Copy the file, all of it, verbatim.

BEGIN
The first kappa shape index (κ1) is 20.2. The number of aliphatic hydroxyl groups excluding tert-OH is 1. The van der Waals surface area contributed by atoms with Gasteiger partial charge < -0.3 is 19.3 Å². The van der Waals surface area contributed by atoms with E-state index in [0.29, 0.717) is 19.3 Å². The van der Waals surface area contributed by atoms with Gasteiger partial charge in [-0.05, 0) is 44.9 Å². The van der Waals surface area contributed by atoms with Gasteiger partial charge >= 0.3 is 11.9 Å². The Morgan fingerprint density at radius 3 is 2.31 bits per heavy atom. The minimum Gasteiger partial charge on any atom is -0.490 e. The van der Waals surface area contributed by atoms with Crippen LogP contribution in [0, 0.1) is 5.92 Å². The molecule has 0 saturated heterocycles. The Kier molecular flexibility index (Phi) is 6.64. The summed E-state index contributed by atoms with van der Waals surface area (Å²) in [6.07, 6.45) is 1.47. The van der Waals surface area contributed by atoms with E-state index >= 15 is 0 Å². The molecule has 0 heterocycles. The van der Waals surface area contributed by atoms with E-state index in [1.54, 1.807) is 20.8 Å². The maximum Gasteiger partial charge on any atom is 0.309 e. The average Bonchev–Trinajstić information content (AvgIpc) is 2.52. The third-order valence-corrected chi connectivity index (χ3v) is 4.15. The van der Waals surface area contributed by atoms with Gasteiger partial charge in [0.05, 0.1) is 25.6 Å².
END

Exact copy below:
The first kappa shape index (κ1) is 20.2. The number of aliphatic hydroxyl groups excluding tert-OH is 1. The van der Waals surface area contributed by atoms with Gasteiger partial charge < -0.3 is 19.3 Å². The van der Waals surface area contributed by atoms with E-state index in [0.29, 0.717) is 19.3 Å². The van der Waals surface area contributed by atoms with Gasteiger partial charge in [-0.05, 0) is 44.9 Å². The van der Waals surface area contributed by atoms with Gasteiger partial charge >= 0.3 is 11.9 Å². The Morgan fingerprint density at radius 3 is 2.31 bits per heavy atom. The minimum Gasteiger partial charge on any atom is -0.490 e. The van der Waals surface area contributed by atoms with Crippen LogP contribution in [0, 0.1) is 5.92 Å². The molecule has 0 saturated heterocycles. The Kier molecular flexibility index (Phi) is 6.64. The summed E-state index contributed by atoms with van der Waals surface area (Å²) in [6.07, 6.45) is 1.47. The van der Waals surface area contributed by atoms with E-state index >= 15 is 0 Å². The molecule has 0 heterocycles. The van der Waals surface area contributed by atoms with E-state index in [1.54, 1.807) is 20.8 Å². The maximum Gasteiger partial charge on any atom is 0.309 e. The average Bonchev–Trinajstić information content (AvgIpc) is 2.52. The third-order valence-corrected chi connectivity index (χ3v) is 4.15. The van der Waals surface area contributed by atoms with Gasteiger partial charge in [0.05, 0.1) is 25.6 Å².